factor. Will you need a tractor, or roto-tiller? How important is
      it that no weeds come up in your garden? I've been in gardens (there
      are a couple) where weeds disappear before they hardly see the light
      of day. But there are always a few weeds in my garden. I just never
      can keep up, and it isn't so pretty, but, summer is too much fun to
      keep my garden weed free. And, it takes quite a few weeds to
      actually hurt the harvest. And, even if you have a perfectly weed-
      free garden, weed seeds will still blow in, so you are never really
      ahead of that game. So don't worry about it. The corn you pick
      doesn't care if there were a few weeds between the rows. Sometimes,
      weeds can be a good thing. I actually read an article once about a
      man who didn't even try to weed his garden. He just planted, and let
      things come up through the weeds. He was of the idea that the weeds
      were like a living mulch. That is true, to the point that the weeds
      could be too much competition, and steal the moisture from the
      vegetable plants. When we think about nature, even a bare spot in
      the grass, will fill in of its own accord.

      One year, a neighbor asked to plant some tomatoes at the back
      of our garden. Since we had extra space that was all ready to plant,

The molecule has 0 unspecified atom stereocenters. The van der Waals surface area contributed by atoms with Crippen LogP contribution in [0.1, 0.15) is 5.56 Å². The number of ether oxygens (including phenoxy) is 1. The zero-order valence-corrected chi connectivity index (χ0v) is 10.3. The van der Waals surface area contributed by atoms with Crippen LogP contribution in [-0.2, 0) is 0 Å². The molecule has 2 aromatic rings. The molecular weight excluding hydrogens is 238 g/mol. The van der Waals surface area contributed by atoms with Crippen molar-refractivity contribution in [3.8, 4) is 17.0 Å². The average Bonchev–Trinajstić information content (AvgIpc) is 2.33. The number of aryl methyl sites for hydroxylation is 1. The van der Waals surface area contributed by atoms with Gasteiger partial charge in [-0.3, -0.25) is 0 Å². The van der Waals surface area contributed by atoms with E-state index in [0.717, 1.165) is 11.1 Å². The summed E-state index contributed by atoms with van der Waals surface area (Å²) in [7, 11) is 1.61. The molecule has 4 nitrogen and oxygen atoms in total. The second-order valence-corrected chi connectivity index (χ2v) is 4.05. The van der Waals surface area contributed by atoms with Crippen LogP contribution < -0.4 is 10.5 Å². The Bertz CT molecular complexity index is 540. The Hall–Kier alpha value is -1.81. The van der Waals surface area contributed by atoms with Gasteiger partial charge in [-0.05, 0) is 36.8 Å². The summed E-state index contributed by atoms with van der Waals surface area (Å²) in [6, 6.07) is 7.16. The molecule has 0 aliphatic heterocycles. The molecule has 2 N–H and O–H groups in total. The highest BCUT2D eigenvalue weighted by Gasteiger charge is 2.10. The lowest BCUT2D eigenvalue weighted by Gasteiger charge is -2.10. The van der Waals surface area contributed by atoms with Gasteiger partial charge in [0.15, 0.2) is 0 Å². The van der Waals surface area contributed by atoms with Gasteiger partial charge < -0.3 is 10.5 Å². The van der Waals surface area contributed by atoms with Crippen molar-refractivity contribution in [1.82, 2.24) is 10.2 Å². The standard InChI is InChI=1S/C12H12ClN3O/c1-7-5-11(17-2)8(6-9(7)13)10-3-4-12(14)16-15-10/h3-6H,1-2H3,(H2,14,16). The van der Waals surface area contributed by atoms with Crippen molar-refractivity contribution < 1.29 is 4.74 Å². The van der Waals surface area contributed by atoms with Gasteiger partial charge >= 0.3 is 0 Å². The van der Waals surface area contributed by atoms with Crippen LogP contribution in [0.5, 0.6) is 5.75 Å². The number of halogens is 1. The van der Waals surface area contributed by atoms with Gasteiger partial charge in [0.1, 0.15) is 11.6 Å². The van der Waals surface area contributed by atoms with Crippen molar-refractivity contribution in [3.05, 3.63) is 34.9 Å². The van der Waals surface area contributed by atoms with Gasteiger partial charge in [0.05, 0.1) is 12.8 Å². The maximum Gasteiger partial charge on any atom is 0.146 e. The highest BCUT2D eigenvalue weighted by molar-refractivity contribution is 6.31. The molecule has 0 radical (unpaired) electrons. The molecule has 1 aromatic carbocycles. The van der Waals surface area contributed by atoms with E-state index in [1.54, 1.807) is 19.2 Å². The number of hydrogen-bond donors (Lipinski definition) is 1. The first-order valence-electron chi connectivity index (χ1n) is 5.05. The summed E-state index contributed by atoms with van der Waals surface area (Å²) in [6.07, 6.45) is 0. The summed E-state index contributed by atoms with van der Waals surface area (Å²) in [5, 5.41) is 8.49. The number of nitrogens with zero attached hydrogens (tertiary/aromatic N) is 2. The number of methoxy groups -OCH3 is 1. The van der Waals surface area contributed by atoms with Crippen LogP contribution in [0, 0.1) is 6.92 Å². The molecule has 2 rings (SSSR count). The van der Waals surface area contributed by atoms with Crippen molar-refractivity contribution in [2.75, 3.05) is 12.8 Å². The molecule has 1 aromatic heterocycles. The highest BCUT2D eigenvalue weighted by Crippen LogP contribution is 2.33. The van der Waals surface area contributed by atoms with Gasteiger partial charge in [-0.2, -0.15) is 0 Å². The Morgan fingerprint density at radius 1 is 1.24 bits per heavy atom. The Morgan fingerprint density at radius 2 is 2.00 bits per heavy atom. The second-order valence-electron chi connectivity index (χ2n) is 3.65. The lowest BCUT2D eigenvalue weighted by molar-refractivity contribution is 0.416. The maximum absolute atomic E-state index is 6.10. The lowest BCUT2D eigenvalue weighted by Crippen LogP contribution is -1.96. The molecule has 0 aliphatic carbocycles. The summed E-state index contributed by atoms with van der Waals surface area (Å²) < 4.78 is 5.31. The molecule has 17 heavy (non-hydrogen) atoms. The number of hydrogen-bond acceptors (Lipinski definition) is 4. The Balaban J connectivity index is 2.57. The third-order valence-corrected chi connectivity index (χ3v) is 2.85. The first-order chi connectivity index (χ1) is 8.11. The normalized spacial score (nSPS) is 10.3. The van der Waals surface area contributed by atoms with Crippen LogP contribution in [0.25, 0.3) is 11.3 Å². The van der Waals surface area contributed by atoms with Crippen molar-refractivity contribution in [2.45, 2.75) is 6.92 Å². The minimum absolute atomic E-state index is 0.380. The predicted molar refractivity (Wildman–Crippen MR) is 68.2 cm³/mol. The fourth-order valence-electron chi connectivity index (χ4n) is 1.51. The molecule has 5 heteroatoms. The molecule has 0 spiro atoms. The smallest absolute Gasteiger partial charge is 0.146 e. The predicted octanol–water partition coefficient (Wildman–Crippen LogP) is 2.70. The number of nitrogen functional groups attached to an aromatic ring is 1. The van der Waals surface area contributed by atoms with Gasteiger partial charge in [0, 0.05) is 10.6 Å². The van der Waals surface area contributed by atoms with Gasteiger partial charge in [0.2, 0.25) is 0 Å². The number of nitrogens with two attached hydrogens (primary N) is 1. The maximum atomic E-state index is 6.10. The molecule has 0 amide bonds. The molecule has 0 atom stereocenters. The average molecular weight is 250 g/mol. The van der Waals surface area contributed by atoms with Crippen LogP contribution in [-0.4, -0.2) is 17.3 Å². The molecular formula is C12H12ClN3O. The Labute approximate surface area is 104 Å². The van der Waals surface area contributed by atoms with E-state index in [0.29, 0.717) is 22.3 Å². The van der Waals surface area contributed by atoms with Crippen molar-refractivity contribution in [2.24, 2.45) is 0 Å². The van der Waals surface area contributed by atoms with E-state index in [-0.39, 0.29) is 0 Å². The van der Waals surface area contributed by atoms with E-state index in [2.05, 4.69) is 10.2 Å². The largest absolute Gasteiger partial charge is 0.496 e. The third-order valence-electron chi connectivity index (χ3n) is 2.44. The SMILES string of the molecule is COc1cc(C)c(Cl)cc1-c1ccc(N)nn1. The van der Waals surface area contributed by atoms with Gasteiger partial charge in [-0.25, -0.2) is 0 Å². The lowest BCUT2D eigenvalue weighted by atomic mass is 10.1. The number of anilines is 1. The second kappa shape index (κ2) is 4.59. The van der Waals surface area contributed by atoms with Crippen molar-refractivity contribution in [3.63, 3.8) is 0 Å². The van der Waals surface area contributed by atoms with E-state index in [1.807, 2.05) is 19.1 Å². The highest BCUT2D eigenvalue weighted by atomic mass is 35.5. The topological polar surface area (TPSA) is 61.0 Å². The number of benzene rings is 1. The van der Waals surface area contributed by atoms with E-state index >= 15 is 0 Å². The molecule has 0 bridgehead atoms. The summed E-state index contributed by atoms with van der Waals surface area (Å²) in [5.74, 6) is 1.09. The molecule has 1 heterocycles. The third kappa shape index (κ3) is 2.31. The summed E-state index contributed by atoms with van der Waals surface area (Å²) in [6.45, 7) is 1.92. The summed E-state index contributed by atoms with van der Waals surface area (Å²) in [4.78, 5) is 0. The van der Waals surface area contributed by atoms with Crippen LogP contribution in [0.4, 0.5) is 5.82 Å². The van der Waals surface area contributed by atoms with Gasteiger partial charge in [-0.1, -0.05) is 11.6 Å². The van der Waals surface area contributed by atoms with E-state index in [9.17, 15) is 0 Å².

we agreed. Those poor tomatoes had very poor care. Forget about
      weeding! They would get watered just a tiny bit, when they were
      absolutely wilting! And this was a drought year. Even if I wanted
      more work, I had enough work to take care of my own plants.
      However, those plants went on to produce a bumper crop. There were
      way to many tomatoes. And the neighbor who planted them, decided it
      was too much work to come pick them. So I was giving bushels of
      tomatoes away to anyone who would take them, and canned some myself,
      even though I had enough of my own. But it was an interesting thing
      to watch. We laughed, thinking those tomatoes would never amount to
      anything, but nature got the last laugh, since there was a late
      frost. I've rarely had a harvest compared to those tomatoes that
      refused to die.

      So, even if you don't think you have any green thumb at all,
      think again. A few small plants or seeds, and nature is just about
      all you need.

      * * *

      Simple BBQ Chicken

      4 skinless boneless chicken breasts or thighs, or legs
      1 c. catsup
      12 oz. can diet or regular coke
      Put chicken in non-stick skillet. Mix catsup and cola, pour over the
      top. Bring to boil. Cover, reduce heat and cook for 45 minutes.
      Uncover,turn up heat and continue to cook until the sauce become
      thick and adheres to the chicken. It turns into the most delicious
      barbeque sauce.

      Send me your favorite simple recipe! I would really like to
      share it with our group!

      Keeping it Simple,
      Sheryl

      Email: thesimple_life@...
      Join the online newsletter to print recipes and look up previous
      columns.
      http://groups.yahoo.com/group/thesimple_life
      We find comfort among those who agree
      with us - growth among those who don't.
      ~Frank A. Clark